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TRIBUTE TO JOHN WEISS,

ON THE DAY OF HIS DECEASE.

IN reference to no man of this generation could it seem more absurdly untrue than of John Weiss, to say he is no more. His spirit has been a flame which we can but conceive as asking for more fuel, and, in the mortal body or not, never going out. The personal continuance, to use his own frequent phrase, he was so curious about, could be more appropriate to the quality of no other person. From a centre of original force proceeded all his expression of look and tone. The style of no writer of the time we live in is more individually marked, and the moral was as deep in him as the imaginative stamp. His heroic fidelity to his convictions never flinched. Truth to what he thought, in his theology and in the hard days when the Moloch of slavery demanded and secured so many sacrifices for its shrine,-he maintained every grain and at whatsoever cost. His genius was alike rare in its critical and in its creative form, although it was for wide popular appreciation both too subtile and too deep. No shade of meaning in his own mind was beyond his power

to indicate, or in another's page too latent and lurking for his sentiment to detect. He will be mourned by the constituency of an intellectual and spiritual brotherhood and sisterhood as characteristic in its endowments as was the master who, with a man's and woman's temper, refined their fancies to the utmost purity and raised their ideas of God and Nature to the loftiest pitch. It is too soon either to estimate his abilities or utter the grief we feel that his so extraordinary traits now cease on earth to be shown. We can only, in this opportunity of the single moment allowed, note the passing, into that mystery of the Unseen none brooded over more wistfully than he, of an intelligence which was itself the lustre of a loving soul, as the flashes of day issue from the heat of the sun. For he too "was a burning and a shining light."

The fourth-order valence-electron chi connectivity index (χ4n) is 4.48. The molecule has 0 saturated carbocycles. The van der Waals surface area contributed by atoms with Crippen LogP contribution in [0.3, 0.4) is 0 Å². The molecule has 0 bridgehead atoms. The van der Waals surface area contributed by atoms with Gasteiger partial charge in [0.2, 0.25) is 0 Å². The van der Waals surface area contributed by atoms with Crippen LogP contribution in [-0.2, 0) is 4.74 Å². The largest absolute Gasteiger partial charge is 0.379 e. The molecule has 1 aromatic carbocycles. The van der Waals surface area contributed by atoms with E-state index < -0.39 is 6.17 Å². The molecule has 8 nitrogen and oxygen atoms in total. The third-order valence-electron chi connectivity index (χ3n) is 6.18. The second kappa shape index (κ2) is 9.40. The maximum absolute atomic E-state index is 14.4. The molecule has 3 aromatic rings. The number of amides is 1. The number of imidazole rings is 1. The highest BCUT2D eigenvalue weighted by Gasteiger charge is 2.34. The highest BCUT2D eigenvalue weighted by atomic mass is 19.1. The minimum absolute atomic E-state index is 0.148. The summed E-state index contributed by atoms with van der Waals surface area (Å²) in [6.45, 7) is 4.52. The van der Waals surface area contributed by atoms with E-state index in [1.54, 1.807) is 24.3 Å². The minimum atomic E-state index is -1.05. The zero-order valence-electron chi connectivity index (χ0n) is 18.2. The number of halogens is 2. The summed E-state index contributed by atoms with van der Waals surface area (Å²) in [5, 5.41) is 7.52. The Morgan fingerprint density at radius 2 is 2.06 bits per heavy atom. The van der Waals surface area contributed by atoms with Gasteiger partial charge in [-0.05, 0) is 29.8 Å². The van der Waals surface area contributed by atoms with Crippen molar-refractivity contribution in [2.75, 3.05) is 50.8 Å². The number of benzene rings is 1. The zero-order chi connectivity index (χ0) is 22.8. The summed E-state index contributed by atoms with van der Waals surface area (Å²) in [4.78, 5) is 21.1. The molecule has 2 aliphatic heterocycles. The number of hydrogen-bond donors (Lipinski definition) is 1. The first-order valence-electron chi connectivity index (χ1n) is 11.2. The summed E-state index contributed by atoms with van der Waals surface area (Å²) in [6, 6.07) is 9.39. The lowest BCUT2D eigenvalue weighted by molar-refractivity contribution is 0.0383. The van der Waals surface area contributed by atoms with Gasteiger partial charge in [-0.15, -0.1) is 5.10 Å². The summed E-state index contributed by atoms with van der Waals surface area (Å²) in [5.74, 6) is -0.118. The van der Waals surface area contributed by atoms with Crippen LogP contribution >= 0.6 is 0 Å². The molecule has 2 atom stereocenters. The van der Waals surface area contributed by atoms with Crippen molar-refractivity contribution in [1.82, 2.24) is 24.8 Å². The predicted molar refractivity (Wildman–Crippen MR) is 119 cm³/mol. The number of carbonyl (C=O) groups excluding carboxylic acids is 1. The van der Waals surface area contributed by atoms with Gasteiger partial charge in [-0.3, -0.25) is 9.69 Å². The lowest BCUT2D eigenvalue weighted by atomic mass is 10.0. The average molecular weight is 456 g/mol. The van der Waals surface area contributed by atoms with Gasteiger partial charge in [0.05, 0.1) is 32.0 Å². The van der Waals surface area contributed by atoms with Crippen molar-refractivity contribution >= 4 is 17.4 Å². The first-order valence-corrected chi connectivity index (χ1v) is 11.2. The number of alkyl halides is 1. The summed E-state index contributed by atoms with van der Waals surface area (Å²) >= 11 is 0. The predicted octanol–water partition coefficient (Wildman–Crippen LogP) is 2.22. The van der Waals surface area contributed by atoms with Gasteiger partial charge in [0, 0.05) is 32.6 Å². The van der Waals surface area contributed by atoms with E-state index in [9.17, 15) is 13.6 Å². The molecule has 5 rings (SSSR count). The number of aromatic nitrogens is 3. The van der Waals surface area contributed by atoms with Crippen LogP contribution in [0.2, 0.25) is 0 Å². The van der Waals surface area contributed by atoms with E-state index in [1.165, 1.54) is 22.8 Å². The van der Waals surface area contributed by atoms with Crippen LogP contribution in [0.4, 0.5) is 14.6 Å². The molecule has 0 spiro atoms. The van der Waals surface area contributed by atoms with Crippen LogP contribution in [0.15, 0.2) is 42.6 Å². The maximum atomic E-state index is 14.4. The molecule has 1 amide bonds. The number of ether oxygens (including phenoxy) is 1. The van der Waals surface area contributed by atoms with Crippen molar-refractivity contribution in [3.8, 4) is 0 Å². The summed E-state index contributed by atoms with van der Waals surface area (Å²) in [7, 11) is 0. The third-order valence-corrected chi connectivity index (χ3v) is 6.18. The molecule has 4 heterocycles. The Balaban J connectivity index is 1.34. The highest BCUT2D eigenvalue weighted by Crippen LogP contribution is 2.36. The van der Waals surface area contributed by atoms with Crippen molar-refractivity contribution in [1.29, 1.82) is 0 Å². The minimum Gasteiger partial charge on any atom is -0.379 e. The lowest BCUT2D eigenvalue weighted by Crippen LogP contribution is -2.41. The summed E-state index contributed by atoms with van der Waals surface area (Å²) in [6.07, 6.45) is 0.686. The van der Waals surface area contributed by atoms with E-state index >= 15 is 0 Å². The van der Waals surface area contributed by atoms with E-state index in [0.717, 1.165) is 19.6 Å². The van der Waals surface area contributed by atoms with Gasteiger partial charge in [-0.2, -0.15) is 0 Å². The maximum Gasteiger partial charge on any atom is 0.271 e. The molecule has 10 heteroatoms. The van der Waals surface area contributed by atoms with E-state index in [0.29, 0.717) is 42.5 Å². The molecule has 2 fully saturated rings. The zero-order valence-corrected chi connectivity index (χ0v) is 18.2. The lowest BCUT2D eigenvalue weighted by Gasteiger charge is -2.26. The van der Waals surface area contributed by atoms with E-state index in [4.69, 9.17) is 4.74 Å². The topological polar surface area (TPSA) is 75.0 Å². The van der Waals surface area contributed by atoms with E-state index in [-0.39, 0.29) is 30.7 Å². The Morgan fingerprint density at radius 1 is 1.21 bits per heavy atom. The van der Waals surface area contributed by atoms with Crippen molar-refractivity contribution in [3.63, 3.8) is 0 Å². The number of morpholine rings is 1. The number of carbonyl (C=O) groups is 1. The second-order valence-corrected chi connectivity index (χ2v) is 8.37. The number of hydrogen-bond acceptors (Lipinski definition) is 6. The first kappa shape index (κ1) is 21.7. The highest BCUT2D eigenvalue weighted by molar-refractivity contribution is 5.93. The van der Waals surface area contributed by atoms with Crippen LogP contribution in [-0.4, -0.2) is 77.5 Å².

C. A. BARTOL.

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THE IMMORTAL LIFE.

I.

THE WORK OF RELIGION.

HE conditions of modern intelligence are

THE

SO

changed from those of any previous period with which the sentiment of Religion has dealt, that it is obliged to take a new departure, to include and use. the new conveniences. There never was such an extension of mental activity, and never so many objects furnished to keep it continually stimulated. Cheap publications of every kind spread the moods of the period far and wide. Their range passes through all the speculative forms and all the emotions of which the soul is capable. The very richness of material is a cause of distraction, for the mind grows embarrassed as so many departments throw wide their doors at once, and display their collections. And there is no statement too scientific to resist the inventions of popular treatment. It is macerated, dissected, canned, as it were, for the use of emigrants and travellers. Every condition of half-knowledge appropriates it.

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